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General Motors to Seek Fewer Healthcare Liabilities From Union

General Motors will try to reduce its staggering employee and retiree health care liabilities in upcoming contract talks with the United Auto Workers, according to a government regulatory filing Thursday.

The world's largest automaker said its obligation for post-retirement health care and other benefits was $68 billion at the end of last year and could grow on a global basis.

The Detroit-based company said in its annual report filed with the U.S. Securities and Exchange Commission that it spent $4.8 billion on health care in the U.S. last year, and that is expected to drop only slightly to $4.7 billion this year.

"We must continue to make structural changes to reduce our U.S. health-care cost burden, the source of our largest competitive cost disadvantage," the company said in the filing.

GM said it needs to continue to reduce structural and material costs, and its production must become more efficient in order to return to profitability. But it said restrictions in labor agreements could limit cost savings.

"Our current collective bargaining agreement with the UAW will expire in September 2007, and we intend to pursue our cost-reduction goals vigorously in negotiating the new agreement," the company said, adding that a UAW strike or threat of a strike could affect its business and impair further cost reductions.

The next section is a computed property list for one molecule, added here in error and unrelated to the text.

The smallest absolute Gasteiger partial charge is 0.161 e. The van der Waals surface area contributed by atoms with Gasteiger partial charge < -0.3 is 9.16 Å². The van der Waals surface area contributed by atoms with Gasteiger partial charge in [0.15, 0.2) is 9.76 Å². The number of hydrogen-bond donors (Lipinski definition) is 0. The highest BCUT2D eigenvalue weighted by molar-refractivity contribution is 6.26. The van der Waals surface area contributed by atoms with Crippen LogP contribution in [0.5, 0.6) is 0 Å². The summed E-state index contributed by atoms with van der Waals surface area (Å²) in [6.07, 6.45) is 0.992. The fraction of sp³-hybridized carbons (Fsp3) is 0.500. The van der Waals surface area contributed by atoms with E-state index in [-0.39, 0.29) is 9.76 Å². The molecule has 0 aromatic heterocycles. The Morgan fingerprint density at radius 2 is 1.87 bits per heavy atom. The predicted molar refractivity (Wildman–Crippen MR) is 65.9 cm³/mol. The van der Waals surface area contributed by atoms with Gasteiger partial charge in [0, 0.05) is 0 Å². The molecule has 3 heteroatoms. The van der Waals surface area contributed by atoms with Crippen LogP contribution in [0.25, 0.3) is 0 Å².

GM said it provides extensive pension and retiree health care benefits to more than 400,000 retirees and surviving spouses in the U.S.

In the filing, the company pointed out that the UAW agreed to retiree health-care cost sharing in 2005 that reduced its post-retirement health care obligations by $17 billion, and it capped salaried retiree health care spending levels effective in January.

A UAW spokesman declined to comment on the filing.

On Wednesday, GM reported a fourth-quarter profit of $950 million but lost $2 billion for all of 2006. It also lost $10.4 billion in 2005, and is in the midst of shedding thousands of jobs and closing plants to shrink its factory capacity to be more competitive with Asian automakers, mainly Toyota Motor .

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